There is no methodological standardization of velocity thresholds for the quantification of distances covered in various locomotor activities for women’s soccer matches, especially for high-speed running and sprinting. Applying velocity thresholds used for motion analysis of men’s soccer has likely created skewed observations about high-intensity movement demands for the women’s game because these thresholds do not accurately reflect the capabilities of elite female players. Subsequently, a cohesive view of the locomotor characteristics of women’s soccer does not yet exist. The aim of this commentary is to provide suggestions for standardizing high-speed running and sprint velocity thresholds specific to women’s soccer. The authors also comment on using generic vs individualized thresholds, as well as age-related considerations, to establish velocity thresholds.
Paul S. Bradley and Jack D. Ade
Time–motion analysis is a valuable data-collection technique used to quantify the physical match performance of elite soccer players. For over 40 years, researchers have adopted a “traditional” approach when evaluating match demands by simply reporting the distance covered or time spent along a motion continuum of walking through to sprinting. This methodology quantifies physical metrics in isolation without integrating other factors, and this ultimately leads to a 1-dimensional insight into match performance. Thus, this commentary proposes a novel “integrated” approach that focuses on a sensitive physical metric such as high-intensity running but contextualizes this in relation to key tactical activities for each position and collectively for the team. In the example presented, the integrated model clearly unveils the unique high-intensity profile that exists due to distinct tactical roles, rather than 1-dimensional “blind” distances produced by traditional models. Intuitively, this innovative concept may aid coaches’ understanding of the physical performance in relation to the tactical roles and instructions given to the players. In addition, it will enable practitioners to effectively translate match metrics into training and testing protocols. This innovative model may well aid advances in other team sports that incorporate similar intermittent movements with tactical purpose. Evidence of the merits and application of this new concept is needed before the scientific community accepts this model as it may well add complexity to an area that conceivably needs simplicity.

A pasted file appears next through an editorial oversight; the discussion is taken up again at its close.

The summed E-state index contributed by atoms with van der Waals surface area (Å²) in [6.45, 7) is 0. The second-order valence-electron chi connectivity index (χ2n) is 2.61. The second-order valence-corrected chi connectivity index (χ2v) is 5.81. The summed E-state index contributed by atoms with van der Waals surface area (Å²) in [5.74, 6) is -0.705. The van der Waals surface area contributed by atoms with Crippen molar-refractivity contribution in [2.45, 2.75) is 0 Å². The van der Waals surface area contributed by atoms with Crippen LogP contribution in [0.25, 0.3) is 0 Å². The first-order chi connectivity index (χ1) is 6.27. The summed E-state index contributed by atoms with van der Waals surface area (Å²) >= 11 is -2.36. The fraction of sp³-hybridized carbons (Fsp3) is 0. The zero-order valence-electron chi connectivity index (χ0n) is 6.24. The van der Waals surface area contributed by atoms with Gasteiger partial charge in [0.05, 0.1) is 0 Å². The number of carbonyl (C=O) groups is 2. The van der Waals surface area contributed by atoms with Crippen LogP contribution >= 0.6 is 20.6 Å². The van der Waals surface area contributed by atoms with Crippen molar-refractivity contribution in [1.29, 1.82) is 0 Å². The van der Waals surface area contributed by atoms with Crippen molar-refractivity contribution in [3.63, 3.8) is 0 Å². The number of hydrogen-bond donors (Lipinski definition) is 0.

Paul S. Bradley, Carlos Lago-Peñas, and Ezequiel Rey
To evaluate match performances of substitute players using different research designs.